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The Conflict in Iraq

Bush Likens War on Terror to WWII

President tells Air Force cadets that the world is witnessing a 'great clash' between terrorists and those who promote 'human liberty.'

June 03, 2004|Maura Reynolds | Times Staff Writer

COLORADO SPRINGS, Colo. — Drawing comparisons to World War II, President Bush on Wednesday called on the nation and the world to battle against what he called the "murderous ideology" of terrorism, a threat he compared to communism and fascism in the global scale of its brutality.

"Like other totalitarian movements, the terrorists seek to impose a grim vision in which dissent is crushed, and every man and woman must think and live in colorless conformity," Bush told 981 cadets graduating from the U.S. Air Force Academy here. "So to the oppressed peoples everywhere, we are offering the great alternative of human liberty."

Bush said Iraq was now a testing ground for his strategy to fight terrorism. His 47-minute speech was the second in what White House officials say will be half a dozen addresses on Iraq. Polls show that Americans say they are increasingly worried about events in Iraq as the U.S.-led coalition prepares to transfer sovereignty to an interim government on June 30.

Invoking World War II and the Cold War, Bush said the United States was leading the world in a struggle similar to the cataclysms of the 20th century, and he told the graduates that they were joining a fight as momentous as those waged against Adolf Hitler and Josef Stalin.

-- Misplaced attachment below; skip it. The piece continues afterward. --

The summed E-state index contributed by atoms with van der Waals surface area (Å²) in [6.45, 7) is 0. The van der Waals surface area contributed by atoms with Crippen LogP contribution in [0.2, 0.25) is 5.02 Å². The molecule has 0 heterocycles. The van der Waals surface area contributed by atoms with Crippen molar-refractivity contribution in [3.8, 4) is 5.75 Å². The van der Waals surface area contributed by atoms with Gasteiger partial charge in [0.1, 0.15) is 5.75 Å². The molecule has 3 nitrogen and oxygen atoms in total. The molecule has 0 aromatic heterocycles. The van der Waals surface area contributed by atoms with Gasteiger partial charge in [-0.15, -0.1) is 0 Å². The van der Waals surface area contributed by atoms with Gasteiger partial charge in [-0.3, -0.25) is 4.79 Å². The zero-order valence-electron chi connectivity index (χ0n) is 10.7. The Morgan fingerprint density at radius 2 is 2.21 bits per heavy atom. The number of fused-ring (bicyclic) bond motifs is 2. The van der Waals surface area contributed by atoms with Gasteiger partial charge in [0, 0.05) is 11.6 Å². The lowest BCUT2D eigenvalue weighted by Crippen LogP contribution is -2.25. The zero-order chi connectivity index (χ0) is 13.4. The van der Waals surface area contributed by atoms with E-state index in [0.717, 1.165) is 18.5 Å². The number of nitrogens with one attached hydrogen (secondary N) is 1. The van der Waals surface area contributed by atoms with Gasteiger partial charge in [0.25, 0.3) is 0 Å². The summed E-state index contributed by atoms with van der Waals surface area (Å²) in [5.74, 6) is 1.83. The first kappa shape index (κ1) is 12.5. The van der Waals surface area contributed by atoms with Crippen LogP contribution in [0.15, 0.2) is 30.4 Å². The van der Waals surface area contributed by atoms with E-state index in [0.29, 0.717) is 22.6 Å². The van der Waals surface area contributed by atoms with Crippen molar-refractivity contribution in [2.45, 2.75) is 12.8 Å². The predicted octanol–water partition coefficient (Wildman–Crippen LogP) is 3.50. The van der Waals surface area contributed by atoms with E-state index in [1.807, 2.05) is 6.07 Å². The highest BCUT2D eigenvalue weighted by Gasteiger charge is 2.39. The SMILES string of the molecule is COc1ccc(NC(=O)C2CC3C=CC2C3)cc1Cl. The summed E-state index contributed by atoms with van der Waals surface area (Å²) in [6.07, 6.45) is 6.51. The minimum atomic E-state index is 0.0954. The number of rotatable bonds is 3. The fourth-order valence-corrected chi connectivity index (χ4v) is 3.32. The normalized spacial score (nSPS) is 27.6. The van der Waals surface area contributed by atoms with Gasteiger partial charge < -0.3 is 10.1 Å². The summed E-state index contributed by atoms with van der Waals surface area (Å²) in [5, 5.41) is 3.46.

"This is the great challenge of our time, the storm in which we fly," Bush said. "History is once again witnessing a great clash."

Bush mentioned last weekend's dedication of the National World War II Memorial in Washington and next week's D-day commemorations in France as he described the current struggle against terrorism as a similar battle between freedom and tyranny.

He said that in the terrorists' vision of the world, "books are burned, terrorists are sheltered, women are whipped, and children are schooled in hatred and murder and suicide. Our vision is completely different. We believe that every person has a right to think and pray and live in obedience to God and conscience, not in frightened submission to despots."

He described deposed Iraqi leader Saddam Hussein as "a state sponsor of terror with a history of using weapons of mass destruction."

Bush leaves today for a week of travel and diplomacy, first in Europe, where he will attend the D-day commemorations, and then at the annual G-8 summit in Sea Island, Ga., which is expected to be dominated by discussions on Iraq.

Bush's presumed Democratic rival in the November election, Sen. John F. Kerry of Massachusetts, challenged the president's characterization of Iraq's role in the fight against terrorism.